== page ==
These kinds of controversies are so frustrating! This is a foolish fight on a nonsensical issue. When outraged Christians feed media outlets with stories that make Christians look foolish, that hurts the gospel. It adds to the perception that Christians are rage-addicted snowflakes and, more important, distracts Christians from their mission. That’s what fake controversies and unwarranted anger do…. [so] don’t get outraged at things that don’t matter.

Yet outrage can just as easily be directed towards Christians by a hostile world intent on shaming and attacking rather then engaging . [At this point, Stetzer gives an example involving a publication that occurred in early 2018 which shows that this publication clearly had a bias against five Christian organizations, and the publication] made no attempts at dialogue, gave no empathy or consideration as to why these [Christian] views are important or nuanced–just blanket insults aimed at provoking division.

Outrage has no time for dialogue, and it won’t be distracted by nuance or even truth….

This is a book about outrage. It’s an acknowledgement that our world, or at least our part of it, seems awash in anger, division, and hostility. Outrage is all around, so we have to decide how to walk through this. (Quote source: “Christians in the Age of Outrage,” Introduction, pp. xi-xiv.) 

In an article titled, How Can We Stay Civil in the Age of Outrage? Here are Three Ideas,”  by Sheridan Voysey, writer, speaker and broadcaster on faith and spirituality, and the author of seven books, he writes:

In 2016 I found myself in the United States at the time of the Presidential election. Heading to Nashville airport one morning, my taxi driver told me he was thinking of voting for Donald Trump and asked me what I thought. An hour of lively but friendly debate followed. As we pulled into the airport he said sadly, “I wish we could keep driving, because I can’t have conversations like this with my fellow Americans anymore. We’re so busy shouting at each other we’ve stopped listening to one another.”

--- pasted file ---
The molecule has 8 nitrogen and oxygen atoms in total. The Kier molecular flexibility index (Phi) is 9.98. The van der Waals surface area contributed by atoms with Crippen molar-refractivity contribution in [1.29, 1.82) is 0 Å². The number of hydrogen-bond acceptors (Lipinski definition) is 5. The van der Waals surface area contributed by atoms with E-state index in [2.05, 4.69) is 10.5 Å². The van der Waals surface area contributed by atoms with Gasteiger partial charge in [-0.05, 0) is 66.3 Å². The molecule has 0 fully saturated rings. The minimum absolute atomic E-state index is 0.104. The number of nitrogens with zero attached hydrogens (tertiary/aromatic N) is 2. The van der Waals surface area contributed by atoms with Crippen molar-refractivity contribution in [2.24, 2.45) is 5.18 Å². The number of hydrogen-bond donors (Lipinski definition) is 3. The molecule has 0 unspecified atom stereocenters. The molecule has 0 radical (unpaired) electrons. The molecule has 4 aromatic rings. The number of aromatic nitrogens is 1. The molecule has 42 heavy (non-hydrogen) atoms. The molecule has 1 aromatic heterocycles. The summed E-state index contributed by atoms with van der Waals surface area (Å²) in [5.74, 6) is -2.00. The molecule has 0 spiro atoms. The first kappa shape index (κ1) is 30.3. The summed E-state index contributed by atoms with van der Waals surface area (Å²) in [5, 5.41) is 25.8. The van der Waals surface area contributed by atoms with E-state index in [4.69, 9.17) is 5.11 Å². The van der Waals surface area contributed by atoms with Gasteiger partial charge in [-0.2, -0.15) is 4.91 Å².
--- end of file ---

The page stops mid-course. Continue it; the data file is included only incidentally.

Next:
His words ring true far beyond the United States. In this moment of political polarization and escalating aggression, how can we maintain a civility that keeps us talking despite our differences? I shared three ideas on this with Chris Evans on BBC Radio 2’s Pause for Thought segment recently, and have expanded them below.

Cultivating a Culture of Civility

When my taxi driver friend uttered his lament, I empathized. In previous months we’d seen the Brexit referendum bring its own measure of division to the UK, creating rifts even within families. A few months later I watched friends become enemies during Australia’s intense debate about marriage. Political antagonism is growing in Europe and other regions. Some have called this culturally polarized time the ‘age of outrage’. In taking a stand for our chosen cause, we’re losing civility in the process.

How can we stay neighborly in times of disagreement? After pondering that Nashville conversation, here are some commitments I want to make to pursue civility:

Treat Others With Respect, Not Contempt

First, I want to treat others with respect, not contempt. That means no name calling or insulting those I disagree with, no trying to silence them with derogatory labels or demonizing them in any way. It means:

    • Refusing to share ridiculing memes about them on social media (like Trump Baby or Sadiq Khan Baby). While there’s a place for satire, it’s best done from ‘within’ a group rather than directed at those ‘without’.
    • Checking our ideologies. Left unchecked, our political leanings can assign heroes and villains to news stories before time (notice how some on the Right ridiculed Christine Blasey Ford during the US Supreme Court saga before she’d told her story, while some on the Left judged Brett Kavanaugh guilty before he’d had a chance to defend himself). When we find ourselves quickly declaring someone a villain, it could be our conservatism, liberalism, feminism or other ideology speaking rather than facts. That doesn’t respect anyone.